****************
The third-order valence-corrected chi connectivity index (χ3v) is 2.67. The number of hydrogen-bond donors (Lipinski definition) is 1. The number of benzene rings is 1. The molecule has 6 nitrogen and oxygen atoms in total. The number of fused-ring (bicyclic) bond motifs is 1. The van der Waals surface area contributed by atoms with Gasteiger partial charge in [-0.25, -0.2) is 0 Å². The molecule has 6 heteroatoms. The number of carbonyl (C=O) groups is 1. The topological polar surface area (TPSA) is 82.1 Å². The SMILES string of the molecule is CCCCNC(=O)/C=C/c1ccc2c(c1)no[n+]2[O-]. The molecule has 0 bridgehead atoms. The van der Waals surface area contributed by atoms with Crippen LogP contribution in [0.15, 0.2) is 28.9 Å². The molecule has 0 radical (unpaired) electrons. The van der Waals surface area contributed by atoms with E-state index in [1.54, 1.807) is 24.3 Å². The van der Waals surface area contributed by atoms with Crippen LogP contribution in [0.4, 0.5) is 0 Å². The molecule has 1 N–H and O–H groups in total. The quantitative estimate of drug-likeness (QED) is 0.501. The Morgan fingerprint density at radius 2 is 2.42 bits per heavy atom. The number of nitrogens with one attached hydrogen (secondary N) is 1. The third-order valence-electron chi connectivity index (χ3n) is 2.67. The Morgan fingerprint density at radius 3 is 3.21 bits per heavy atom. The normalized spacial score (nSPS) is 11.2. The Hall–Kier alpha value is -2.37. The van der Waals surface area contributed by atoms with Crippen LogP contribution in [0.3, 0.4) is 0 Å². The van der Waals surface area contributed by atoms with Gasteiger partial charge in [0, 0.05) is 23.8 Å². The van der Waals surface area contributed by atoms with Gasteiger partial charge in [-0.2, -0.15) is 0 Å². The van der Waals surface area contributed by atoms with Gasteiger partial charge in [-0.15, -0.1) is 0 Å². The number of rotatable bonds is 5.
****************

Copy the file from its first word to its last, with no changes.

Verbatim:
The third-order valence-corrected chi connectivity index (χ3v) is 2.67. The number of hydrogen-bond donors (Lipinski definition) is 1. The number of benzene rings is 1. The molecule has 6 nitrogen and oxygen atoms in total. The number of fused-ring (bicyclic) bond motifs is 1. The van der Waals surface area contributed by atoms with Gasteiger partial charge in [-0.25, -0.2) is 0 Å². The molecule has 6 heteroatoms. The number of carbonyl (C=O) groups is 1. The topological polar surface area (TPSA) is 82.1 Å². The SMILES string of the molecule is CCCCNC(=O)/C=C/c1ccc2c(c1)no[n+]2[O-]. The molecule has 0 bridgehead atoms. The van der Waals surface area contributed by atoms with Crippen LogP contribution in [0.15, 0.2) is 28.9 Å². The molecule has 0 radical (unpaired) electrons. The van der Waals surface area contributed by atoms with E-state index in [1.54, 1.807) is 24.3 Å². The van der Waals surface area contributed by atoms with Crippen LogP contribution in [0.4, 0.5) is 0 Å². The molecule has 1 N–H and O–H groups in total. The quantitative estimate of drug-likeness (QED) is 0.501. The Morgan fingerprint density at radius 2 is 2.42 bits per heavy atom. The number of nitrogens with one attached hydrogen (secondary N) is 1. The third-order valence-electron chi connectivity index (χ3n) is 2.67. The Morgan fingerprint density at radius 3 is 3.21 bits per heavy atom. The normalized spacial score (nSPS) is 11.2. The Hall–Kier alpha value is -2.37. The van der Waals surface area contributed by atoms with Crippen LogP contribution in [0.3, 0.4) is 0 Å². The van der Waals surface area contributed by atoms with Gasteiger partial charge in [0, 0.05) is 23.8 Å². The van der Waals surface area contributed by atoms with Gasteiger partial charge in [-0.2, -0.15) is 0 Å². The van der Waals surface area contributed by atoms with Gasteiger partial charge in [-0.15, -0.1) is 0 Å². The number of rotatable bonds is 5.